Say contemporary German art to most people and they think neo-expressionism. They aren't wrong, but the show of contemporary German prints now at Grimaldis demonstrates clearly that the spectrum is wider than that.
There's ample expressionism, of course, by the likes of Georg Baselitz, Markus Lupertz and others.
But while expressionism often reflects the darker side of human experience, there is some levity here.
There's an element of humor in the shapes of Baselitz's "Nurse"; and while "Brett" reveals Baselitz's well-known upside-down figure, there's a hint of the witty caricature about this work.
Lupertz's "Red Line," with its intensity of gesture and color, certainly reflects expressionism; its eagle-like bird referring to German history and its "red line" with a leaf on each end -- possibly standing for an olive branch -- layers it with concerns of war and peace. But the same artist's little print "Theatrical Fishkill" possesses surrealistic touches in its odd juxtapositions: the title itself incorporates one such juxtaposition, and there are others in the bits and pieces that make up the quirky central figure.
A. R. Penck's "Woman with Garter Belts" is fraught with art
history. It's clearly in the tradition of odalisques, and specifically refers to Manet's "Olympia," especially in the way the figure's glance engages the viewer's. But this is a late 20th century odalisque; Penck, knowing that nudity itself no longer raises an eyebrow, puts clothes -- underclothes -- on his female to make her look suggestive; and her gaze is no longer challenging, like Olympia's -- it's simply matter-of-fact.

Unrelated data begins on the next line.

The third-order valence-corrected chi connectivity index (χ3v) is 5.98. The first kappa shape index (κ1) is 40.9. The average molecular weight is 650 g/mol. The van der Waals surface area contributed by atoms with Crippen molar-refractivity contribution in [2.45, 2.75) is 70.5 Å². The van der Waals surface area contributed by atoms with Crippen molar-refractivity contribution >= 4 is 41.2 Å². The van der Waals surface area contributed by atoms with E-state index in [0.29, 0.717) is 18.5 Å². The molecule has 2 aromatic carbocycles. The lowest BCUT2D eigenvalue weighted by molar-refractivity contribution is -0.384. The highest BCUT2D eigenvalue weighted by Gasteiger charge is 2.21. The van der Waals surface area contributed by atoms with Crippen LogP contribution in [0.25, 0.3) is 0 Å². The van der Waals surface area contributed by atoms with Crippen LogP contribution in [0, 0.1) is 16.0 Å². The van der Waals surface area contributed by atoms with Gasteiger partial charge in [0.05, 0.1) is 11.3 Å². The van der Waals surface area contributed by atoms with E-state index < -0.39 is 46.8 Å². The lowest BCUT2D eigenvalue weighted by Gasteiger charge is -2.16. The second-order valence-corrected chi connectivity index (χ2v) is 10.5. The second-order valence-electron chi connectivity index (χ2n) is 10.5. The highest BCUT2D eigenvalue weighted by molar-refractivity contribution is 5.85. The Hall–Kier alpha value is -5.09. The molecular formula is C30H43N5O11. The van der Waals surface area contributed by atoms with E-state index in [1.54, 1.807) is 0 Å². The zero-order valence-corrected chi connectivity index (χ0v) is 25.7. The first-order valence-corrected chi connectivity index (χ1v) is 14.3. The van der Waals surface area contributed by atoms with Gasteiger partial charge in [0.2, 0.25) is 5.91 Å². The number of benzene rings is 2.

In contrast to the more or less overt emotionalism of these artists, there are the works of Imi Knoebel, Gunther Forg and Arnulf Rainer: much cooler, but nevertheless engaged with human experience.
Rainer's "Violet," with its densely packed overlapping dark lines, has the beauty of a cloudless, moonless night lighted by clusters of stars; but it also suggests the motion of a curtain falling.
It's night falling, with the overtones of approaching death that nightfall contains; and because a cross form can be discerned, the death becomes specific -- the crucifixion -- as well as general.
Knoebel's "Red/White" consists of several rows of squares in which the color changes from all red in the first to all white in the last, with combinations of both in between.
Colors have their levels of emotional value, but in its understated way this print proves that white can be just as intense as red, yet more nuanced.
Forg's "Untitled (Blue)," with its window shapes superimposed on downward-rushing undulations, plays off solid against liquid, static against dynamic, geometric against organic, intellectual against emotional, imprisoned spirit against free one.
In the rear space at Grimaldis is a group of furniture/sculpture works by Tom Seiler.
Each one is functional but they all have a sculptural feel as well.
The best of them are those which, while remaining anchored in the functional, most closely resemble sculpture, such as the pair of end tables which, with their sleek aluminum tops and pock-marked cement bases, suggest an intriguing kind of minimalism that's almost romantic.
What: "Contemporary German Prints"
Where: C. Grimaldis Gallery, 523 N. Charles St.
When: 10 a.m. to 5:30 p.m. Tuesdays through Saturdays, through Dec. 31
Call: (410) 539-1080